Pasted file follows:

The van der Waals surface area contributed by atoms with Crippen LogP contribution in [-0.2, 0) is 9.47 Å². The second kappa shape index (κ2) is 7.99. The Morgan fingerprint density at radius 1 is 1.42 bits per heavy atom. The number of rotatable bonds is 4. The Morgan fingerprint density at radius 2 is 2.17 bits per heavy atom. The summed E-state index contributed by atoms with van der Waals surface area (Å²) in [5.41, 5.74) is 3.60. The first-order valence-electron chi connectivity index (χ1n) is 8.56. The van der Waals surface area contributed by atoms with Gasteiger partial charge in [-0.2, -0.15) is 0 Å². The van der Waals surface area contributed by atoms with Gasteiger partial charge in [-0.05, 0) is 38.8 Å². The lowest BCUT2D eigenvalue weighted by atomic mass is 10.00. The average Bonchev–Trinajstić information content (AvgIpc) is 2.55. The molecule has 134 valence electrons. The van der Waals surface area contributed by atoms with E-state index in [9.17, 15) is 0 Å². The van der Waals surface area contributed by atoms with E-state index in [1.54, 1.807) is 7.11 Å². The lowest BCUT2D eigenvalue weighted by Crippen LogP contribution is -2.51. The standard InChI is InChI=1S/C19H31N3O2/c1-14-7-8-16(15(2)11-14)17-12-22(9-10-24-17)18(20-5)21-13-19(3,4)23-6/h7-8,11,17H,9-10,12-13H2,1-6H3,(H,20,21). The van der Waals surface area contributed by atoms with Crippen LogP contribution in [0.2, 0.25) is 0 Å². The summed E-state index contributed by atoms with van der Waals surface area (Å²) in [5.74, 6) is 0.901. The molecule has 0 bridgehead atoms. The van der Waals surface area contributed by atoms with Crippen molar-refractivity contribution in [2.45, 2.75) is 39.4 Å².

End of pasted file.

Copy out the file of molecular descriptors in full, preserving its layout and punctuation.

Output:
The van der Waals surface area contributed by atoms with Crippen LogP contribution in [-0.2, 0) is 9.47 Å². The second kappa shape index (κ2) is 7.99. The Morgan fingerprint density at radius 1 is 1.42 bits per heavy atom. The number of rotatable bonds is 4. The Morgan fingerprint density at radius 2 is 2.17 bits per heavy atom. The summed E-state index contributed by atoms with van der Waals surface area (Å²) in [5.41, 5.74) is 3.60. The first-order valence-electron chi connectivity index (χ1n) is 8.56. The van der Waals surface area contributed by atoms with Gasteiger partial charge in [-0.2, -0.15) is 0 Å². The van der Waals surface area contributed by atoms with Gasteiger partial charge in [-0.05, 0) is 38.8 Å². The lowest BCUT2D eigenvalue weighted by atomic mass is 10.00. The average Bonchev–Trinajstić information content (AvgIpc) is 2.55. The molecule has 134 valence electrons. The van der Waals surface area contributed by atoms with E-state index in [9.17, 15) is 0 Å². The van der Waals surface area contributed by atoms with E-state index in [1.54, 1.807) is 7.11 Å². The lowest BCUT2D eigenvalue weighted by Crippen LogP contribution is -2.51. The standard InChI is InChI=1S/C19H31N3O2/c1-14-7-8-16(15(2)11-14)17-12-22(9-10-24-17)18(20-5)21-13-19(3,4)23-6/h7-8,11,17H,9-10,12-13H2,1-6H3,(H,20,21). The van der Waals surface area contributed by atoms with Crippen LogP contribution in [0.2, 0.25) is 0 Å². The summed E-state index contributed by atoms with van der Waals surface area (Å²) in [5.74, 6) is 0.901. The molecule has 0 bridgehead atoms. The van der Waals surface area contributed by atoms with Crippen molar-refractivity contribution in [2.45, 2.75) is 39.4 Å².